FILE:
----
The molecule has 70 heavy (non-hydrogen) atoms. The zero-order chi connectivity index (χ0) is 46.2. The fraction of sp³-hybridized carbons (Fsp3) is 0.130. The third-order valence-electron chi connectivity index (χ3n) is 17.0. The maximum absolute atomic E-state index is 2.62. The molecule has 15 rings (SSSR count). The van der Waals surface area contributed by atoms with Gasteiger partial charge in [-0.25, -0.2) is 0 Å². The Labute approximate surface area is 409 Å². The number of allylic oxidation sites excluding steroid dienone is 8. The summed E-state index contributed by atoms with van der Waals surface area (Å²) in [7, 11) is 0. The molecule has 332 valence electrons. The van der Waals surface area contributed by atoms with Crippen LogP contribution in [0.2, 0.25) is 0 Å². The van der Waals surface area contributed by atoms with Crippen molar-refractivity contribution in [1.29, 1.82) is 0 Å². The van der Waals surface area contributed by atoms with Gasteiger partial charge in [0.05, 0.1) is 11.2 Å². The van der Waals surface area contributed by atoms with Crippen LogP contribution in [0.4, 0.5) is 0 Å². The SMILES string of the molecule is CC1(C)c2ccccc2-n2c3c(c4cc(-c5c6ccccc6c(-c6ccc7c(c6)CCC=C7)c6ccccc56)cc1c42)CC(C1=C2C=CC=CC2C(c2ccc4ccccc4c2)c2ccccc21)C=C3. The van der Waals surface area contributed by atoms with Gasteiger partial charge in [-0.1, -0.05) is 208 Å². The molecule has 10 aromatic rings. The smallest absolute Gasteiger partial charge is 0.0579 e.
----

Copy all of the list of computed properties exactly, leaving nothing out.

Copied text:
The molecule has 70 heavy (non-hydrogen) atoms. The zero-order chi connectivity index (χ0) is 46.2. The fraction of sp³-hybridized carbons (Fsp3) is 0.130. The third-order valence-electron chi connectivity index (χ3n) is 17.0. The maximum absolute atomic E-state index is 2.62. The molecule has 15 rings (SSSR count). The van der Waals surface area contributed by atoms with Gasteiger partial charge in [-0.25, -0.2) is 0 Å². The Labute approximate surface area is 409 Å². The number of allylic oxidation sites excluding steroid dienone is 8. The summed E-state index contributed by atoms with van der Waals surface area (Å²) in [7, 11) is 0. The molecule has 332 valence electrons. The van der Waals surface area contributed by atoms with Crippen LogP contribution in [0.2, 0.25) is 0 Å². The van der Waals surface area contributed by atoms with Crippen molar-refractivity contribution in [1.29, 1.82) is 0 Å². The van der Waals surface area contributed by atoms with Gasteiger partial charge in [0.05, 0.1) is 11.2 Å². The van der Waals surface area contributed by atoms with Crippen LogP contribution in [0.4, 0.5) is 0 Å². The SMILES string of the molecule is CC1(C)c2ccccc2-n2c3c(c4cc(-c5c6ccccc6c(-c6ccc7c(c6)CCC=C7)c6ccccc56)cc1c42)CC(C1=C2C=CC=CC2C(c2ccc4ccccc4c2)c2ccccc21)C=C3. The van der Waals surface area contributed by atoms with Gasteiger partial charge in [-0.1, -0.05) is 208 Å². The molecule has 10 aromatic rings. The smallest absolute Gasteiger partial charge is 0.0579 e.